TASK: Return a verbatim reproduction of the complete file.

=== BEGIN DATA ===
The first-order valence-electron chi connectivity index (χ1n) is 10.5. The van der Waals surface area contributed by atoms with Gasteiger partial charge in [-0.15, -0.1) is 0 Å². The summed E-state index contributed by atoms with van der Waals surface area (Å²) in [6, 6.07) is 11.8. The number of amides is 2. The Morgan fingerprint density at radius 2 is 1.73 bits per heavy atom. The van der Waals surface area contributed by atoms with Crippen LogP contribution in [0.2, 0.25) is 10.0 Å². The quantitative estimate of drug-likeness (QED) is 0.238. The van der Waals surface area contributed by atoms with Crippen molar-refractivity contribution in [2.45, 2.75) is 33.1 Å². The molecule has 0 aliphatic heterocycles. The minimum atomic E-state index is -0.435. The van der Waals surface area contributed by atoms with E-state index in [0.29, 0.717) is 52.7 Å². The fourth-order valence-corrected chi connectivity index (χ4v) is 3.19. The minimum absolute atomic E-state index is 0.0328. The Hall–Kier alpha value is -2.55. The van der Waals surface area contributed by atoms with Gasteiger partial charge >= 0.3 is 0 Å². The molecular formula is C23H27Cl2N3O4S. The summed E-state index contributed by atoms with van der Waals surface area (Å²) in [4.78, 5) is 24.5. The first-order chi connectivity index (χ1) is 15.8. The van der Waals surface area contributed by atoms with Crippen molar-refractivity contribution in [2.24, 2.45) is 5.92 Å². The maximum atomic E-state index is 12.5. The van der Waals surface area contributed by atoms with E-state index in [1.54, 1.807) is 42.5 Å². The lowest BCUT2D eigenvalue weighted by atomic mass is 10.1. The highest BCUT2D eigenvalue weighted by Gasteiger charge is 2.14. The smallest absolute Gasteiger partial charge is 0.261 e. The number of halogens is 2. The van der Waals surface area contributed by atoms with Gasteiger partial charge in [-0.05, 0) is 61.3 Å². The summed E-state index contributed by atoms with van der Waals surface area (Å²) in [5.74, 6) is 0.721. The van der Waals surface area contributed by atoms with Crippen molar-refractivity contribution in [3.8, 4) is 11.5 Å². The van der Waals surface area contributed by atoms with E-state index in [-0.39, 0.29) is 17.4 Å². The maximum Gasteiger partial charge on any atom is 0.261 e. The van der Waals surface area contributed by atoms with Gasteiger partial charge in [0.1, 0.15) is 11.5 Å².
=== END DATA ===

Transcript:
The first-order valence-electron chi connectivity index (χ1n) is 10.5. The van der Waals surface area contributed by atoms with Gasteiger partial charge in [-0.15, -0.1) is 0 Å². The summed E-state index contributed by atoms with van der Waals surface area (Å²) in [6, 6.07) is 11.8. The number of amides is 2. The Morgan fingerprint density at radius 2 is 1.73 bits per heavy atom. The van der Waals surface area contributed by atoms with Crippen LogP contribution in [0.2, 0.25) is 10.0 Å². The quantitative estimate of drug-likeness (QED) is 0.238. The van der Waals surface area contributed by atoms with Crippen molar-refractivity contribution in [2.45, 2.75) is 33.1 Å². The molecule has 0 aliphatic heterocycles. The minimum atomic E-state index is -0.435. The van der Waals surface area contributed by atoms with E-state index in [0.29, 0.717) is 52.7 Å². The fourth-order valence-corrected chi connectivity index (χ4v) is 3.19. The minimum absolute atomic E-state index is 0.0328. The Hall–Kier alpha value is -2.55. The van der Waals surface area contributed by atoms with Gasteiger partial charge >= 0.3 is 0 Å². The molecular formula is C23H27Cl2N3O4S. The summed E-state index contributed by atoms with van der Waals surface area (Å²) in [4.78, 5) is 24.5. The first-order chi connectivity index (χ1) is 15.8. The van der Waals surface area contributed by atoms with Crippen molar-refractivity contribution in [2.24, 2.45) is 5.92 Å². The maximum atomic E-state index is 12.5. The van der Waals surface area contributed by atoms with E-state index in [1.54, 1.807) is 42.5 Å². The lowest BCUT2D eigenvalue weighted by atomic mass is 10.1. The highest BCUT2D eigenvalue weighted by Gasteiger charge is 2.14. The smallest absolute Gasteiger partial charge is 0.261 e. The number of halogens is 2. The van der Waals surface area contributed by atoms with Gasteiger partial charge in [-0.05, 0) is 61.3 Å². The summed E-state index contributed by atoms with van der Waals surface area (Å²) in [5.74, 6) is 0.721. The van der Waals surface area contributed by atoms with Crippen molar-refractivity contribution in [3.8, 4) is 11.5 Å². The van der Waals surface area contributed by atoms with E-state index in [-0.39, 0.29) is 17.4 Å². The maximum Gasteiger partial charge on any atom is 0.261 e. The van der Waals surface area contributed by atoms with Gasteiger partial charge in [0.1, 0.15) is 11.5 Å².